A memorable night out in Bath
In the absence of our star A team players, Henry and Mike M, we still arrived at Bath with eight division one players and three extras (one reserve, one dad and one photographer) which turned out to be six more than the home team by 7:30. Until about twenty to eight, that is, when a couple of Bath latecomers joined the fun. But at 8 o'clock, rather than default, their intended board seven had to be replaced by one of the available club members, William Waldron, a relatively inexperienced player.
Not a lot had happened by then, although I thought Martin had more than equalised against Rob, judging by the fact that White's King was on stuck on f1, his QB was seemingly restricted by pawns of the same colour and he had already used about twenty minutes more. Little did I know how crucial this game would turn out to be at the end.
Board four looked like it was going to be a real slugfest between two super-heavyweights. By the way, what is the collective noun for draw specialists? An Andrew?
Oli was just getting started and all the other boards were pretty level when I went to check the bar prices and, by the time I returned, Jerry had a promising position against Arda and soon won a pawn while Oli also had a big plus and won a piece with a strong attack to boot. But guess what? Board four had ended in a draw. The other boards were still in the early skirmishing stages with no reason to think that anyone was getting too much of an advantage.
Oli soon converted his win against William and Jerry's pressure also led to early resignation, it looked possibly a little premature but Arda's position was definitely not one to be fancied. Rich had evidently prepared something special for David. His queenside pawns had advanced to provide more space and he definitely had a small edge. Steve against Roy, Nigel against Adam and Mike against Horia were too close to call. And Rob had untangled his rooks and built pressure down the c file which partly made up for his hemmed in bishop but by now he had used half an hour more than Martin.
With two and a half points in the bag and nobody under threat of losing, this looked like we could be coasting to victory. Never assume! If you do, something will always confound you.
The two most difficult games to assess were Steve's and Nigel's. Steve's was blocked, while Nigel's was wild. It would all depend on who saw more on the night. While they were battling, Mike was building a very promising attack against Horia and meanwhile Rich reached an ending with slightly better piece play but less time. He wisely decided to neutralise Bath's top player of many years by contriving an opposite coloured bishops ending which was promptly agreed drawn.
3-1 up now. And then boards two and three were also shared. But no draws here - Nigel forced a central pawn up the open board and when it reached the seventh, Adam was faced with being a piece down in a hopeless situation. But Steve's game, level in a fairly blocked position for so many moves, finally deteriorated against Roy's clever manoeuvring of his minor pieces. 4-2 up now!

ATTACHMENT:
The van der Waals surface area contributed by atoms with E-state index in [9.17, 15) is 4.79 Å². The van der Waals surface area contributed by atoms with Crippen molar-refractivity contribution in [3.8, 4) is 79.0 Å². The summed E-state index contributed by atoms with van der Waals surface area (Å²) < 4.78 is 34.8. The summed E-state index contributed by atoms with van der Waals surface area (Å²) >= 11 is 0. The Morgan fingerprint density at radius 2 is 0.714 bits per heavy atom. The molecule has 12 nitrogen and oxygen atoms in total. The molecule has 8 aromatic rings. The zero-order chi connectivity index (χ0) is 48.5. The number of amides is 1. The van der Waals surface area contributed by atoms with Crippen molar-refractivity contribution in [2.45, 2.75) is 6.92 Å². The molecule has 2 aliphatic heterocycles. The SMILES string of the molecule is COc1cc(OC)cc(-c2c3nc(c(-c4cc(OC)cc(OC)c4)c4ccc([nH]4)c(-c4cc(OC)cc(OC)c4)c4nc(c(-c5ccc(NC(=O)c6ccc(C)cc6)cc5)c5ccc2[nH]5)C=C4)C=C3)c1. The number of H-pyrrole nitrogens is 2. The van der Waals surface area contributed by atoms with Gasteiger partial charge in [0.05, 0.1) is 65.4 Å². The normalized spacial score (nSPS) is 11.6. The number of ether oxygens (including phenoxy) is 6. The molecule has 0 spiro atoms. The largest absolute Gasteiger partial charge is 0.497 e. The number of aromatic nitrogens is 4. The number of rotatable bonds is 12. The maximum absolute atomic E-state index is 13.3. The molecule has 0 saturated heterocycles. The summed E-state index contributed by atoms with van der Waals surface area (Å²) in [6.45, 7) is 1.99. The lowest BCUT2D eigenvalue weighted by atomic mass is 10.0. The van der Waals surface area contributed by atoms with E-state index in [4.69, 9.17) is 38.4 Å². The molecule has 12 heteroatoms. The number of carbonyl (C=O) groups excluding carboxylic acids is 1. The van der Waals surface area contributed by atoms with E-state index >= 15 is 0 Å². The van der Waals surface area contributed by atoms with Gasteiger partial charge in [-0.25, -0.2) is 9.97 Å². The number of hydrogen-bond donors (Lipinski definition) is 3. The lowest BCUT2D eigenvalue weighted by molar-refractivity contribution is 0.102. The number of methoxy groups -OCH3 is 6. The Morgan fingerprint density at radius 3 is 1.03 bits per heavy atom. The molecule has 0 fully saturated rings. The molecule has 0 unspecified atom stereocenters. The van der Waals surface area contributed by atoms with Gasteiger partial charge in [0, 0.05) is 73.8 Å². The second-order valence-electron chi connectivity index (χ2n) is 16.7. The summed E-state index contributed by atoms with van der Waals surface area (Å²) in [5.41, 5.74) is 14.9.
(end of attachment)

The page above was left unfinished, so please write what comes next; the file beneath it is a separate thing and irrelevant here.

With just half a point more needed, surely we would cross the line but of course if not, we would lose on board count. Mike's attack was fraught. Horia uncorked one miraculous defensive move which kept him alive - just. The follow up became very difficult and suddenly, instead of calling all the shots, Mike had to plan to hold a tricky minor piece ending. Suffice it to say, it went wrong and we were left with Martin v Rob with ten minutes remaining.
Martin seized the moment to teach us all new nail biting techniques. He was the exchange up in a mainly static position and he had eight or nine minutes against 38 seconds with a reasonably obvious sequence of rook moves to attack the enemy Queen. A minute or two passed while he analysed. Then another minute or two. Then two more. Just look at Rich's face in the photo! He finally got it down to equal seconds before deciding to advance his rook down the board where Rob promptly cut it off with his bishop.
Martin opted to give the exchange back to reach a safe-ish ending where he could survive numerous checks, albeit while going down to two or three seconds before regaining them on the increment and eventually forcing perpetual check himself to bring home the trophy by the narrowest of margins. Please, Martin, don't put us through all that again any time soon!
So, while Bath had once again had shown what fighters they are, we had successfully defended the KO cup. Well done, both teams on an excellent struggle. Oh, and you can see whether you agree with any of the above comments by checking the games section, kindly provided by Dave.